By spotting these early warning signs of identity theft, you can minimize the impact on you and your family
We’re all spending more of our time online. Last year, US adults spent one hour more per day on digital activities across all of their devices than they did in 2019. By the end of 2022, we may be spending more than eight hours in the digital world each day. An unfortunate consequence of this behavioral change is that we’re sharing more of our personal data and login credentials with the companies we do business with than ever before. And cybercriminals, in turn, are stealing that data from these organizations, as well as directly from us.
In the US this year, by the third quarter there had already been nearly 1,300 publicly reported breaches of this kind in 2021, more than for the whole of 2020. Hundreds of millions of victims were put at risk of identity theft as a result. So how do you know if you’ve been affected by one of these incidents? By spotting the early warning signs, there are ways to minimize the impact on you and your family.
How does identity theft happen?
The cybercrime economy is worth trillions of dollars annually today. There are many constituent parts and participants. The criminals who breached data from an organization in the first place are unlikely to be the same ones who attempt follow-on identity fraud, for example. Typically, the stolen data is sold on specialized dark web forums. Then it is bought en masse and tested by identity fraudsters. They may sell the pre-tested data onwards again, or use it themselves.
Depending on the type of identity data, it could be used to:
- Hijack retail accounts pre-loaded with your cards, and use this access to complete fraudulent transactions
- Make fraudulent payments outright (e.g., if card data was stolen)
- Socially engineer bank/telco staff into resetting accounts for the scammer to takeover
- Take out lines of credit in your name
- Commit health insurance/tax refund fraud
What are some common warning signs of identity theft?
Given the large number of possible identity theft scenarios, it pays to stay alert. Of course, the biggest warning sign that your identity data could be in danger is if you receive a breach notification letter. It goes without saying that you should read it carefully to understand the possible implications. Other telltale signs include:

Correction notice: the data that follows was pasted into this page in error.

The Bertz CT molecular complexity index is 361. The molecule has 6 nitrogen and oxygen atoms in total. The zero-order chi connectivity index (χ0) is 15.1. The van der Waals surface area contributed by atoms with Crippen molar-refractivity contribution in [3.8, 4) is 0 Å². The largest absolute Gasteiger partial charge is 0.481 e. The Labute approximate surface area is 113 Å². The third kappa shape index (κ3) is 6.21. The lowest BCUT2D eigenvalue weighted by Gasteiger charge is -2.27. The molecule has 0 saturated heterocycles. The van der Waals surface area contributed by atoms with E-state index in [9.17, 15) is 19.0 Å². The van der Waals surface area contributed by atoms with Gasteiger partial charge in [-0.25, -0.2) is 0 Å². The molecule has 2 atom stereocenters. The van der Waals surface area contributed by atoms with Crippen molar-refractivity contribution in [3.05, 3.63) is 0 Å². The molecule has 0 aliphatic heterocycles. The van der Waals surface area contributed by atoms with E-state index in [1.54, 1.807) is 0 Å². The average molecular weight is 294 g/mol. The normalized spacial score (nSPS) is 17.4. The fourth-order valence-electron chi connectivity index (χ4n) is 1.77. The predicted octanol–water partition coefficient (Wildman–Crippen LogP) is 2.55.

- Unusual bank statement/card activity
Even small discrepancies can sometimes indicate fraud, as scammers often check the validity of stolen cards with innocuous-seeming purchases before ramping up their activity. If something doesn’t look right, put a freeze on the card/account. This can often be done via your mobile banking app. Then immediately contact your banking/card provider.
- Your phone/online accounts stop working
If attackers get hold of your logins, the first thing they’ll do is change the passwords in order to lock you out. Alternatively, if they’ve managed to trick your mobile operator, they will get them to port your number to a device under their control. This is known as SIM swapping and is particularly dangerous as it means they’ll be able to intercept any one-time SMS passcodes often used by banks to validate your identity.
- You have problem filing taxes
Another common strategy is to use stolen Social Security numbers and other personal details to file personal taxes early, impersonating the victim. The hacker is then able to fraudulently claim any tax refunds due. If you find you’re unable to file your taxes, this could be the reason.
- There’s a problem with your medical bill/claim
If you get a medical bill for services you never received, or try to submit a claim but it’s rejected because you’ve already reached the limit pre-assigned by your provider, identity thieves could be to blame. Especially in countries with private healthcare systems, such scams can be highly lucrative.
- The debt collectors call
If an identity thief has racked up a huge credit card bill or similar debt in your name and then vanished, it’s only a matter of time before the lender asks a collection agency to investigate.
What to consider if your identity has been stolen
The first step is not to panic. Inform your bank/card provider/insurer immediately, and report any suspected crime to the authorities. In the US, report an incident and receive a recovery plan at: IdentityTheft.gov. See below for authorities in other countries:
UK: CIFAS and Action Fraud.
Canada: Canadian Anti-Fraud Centre
New Zealand: Contact the police or one of these specialist organizations.
How to stay safe in the future
There’s only so much you can do to prevent breaches if they’re targeted at the organizations you do business with. But there are some preventative steps you can also take in case fraudsters try to target you directly. Consider the following:
- Switch on multi-factor authentication (MFA) for all accounts you have online
- Use strong, long and unique passwords, stored in a password manager, for all accounts
- Ensure that you have up-to-date AV on all your devices from a reputable provider
- Read up on identity theft and protection
- Regularly patch or switch on automatic updates for all devices
- Avoid unofficial app stores
- Avoid logging on at public Wi-Fi hotspots
- Only use HTTPS (green padlock) websites
- Shred or destroy old documents so no personal details are showing
- Minimize the amount of information you share with businesses online
We’re all likely to experience some form of identity theft in our lifetime. The key is to do as much as possible to minimize the chances of it happening. And to stay alert, so that when the bad guys do get hold of your data, you can shut down any scams ASAP.
Be sure to also watch these tips from ESET Chief Security Evangelist Tony Anscombe: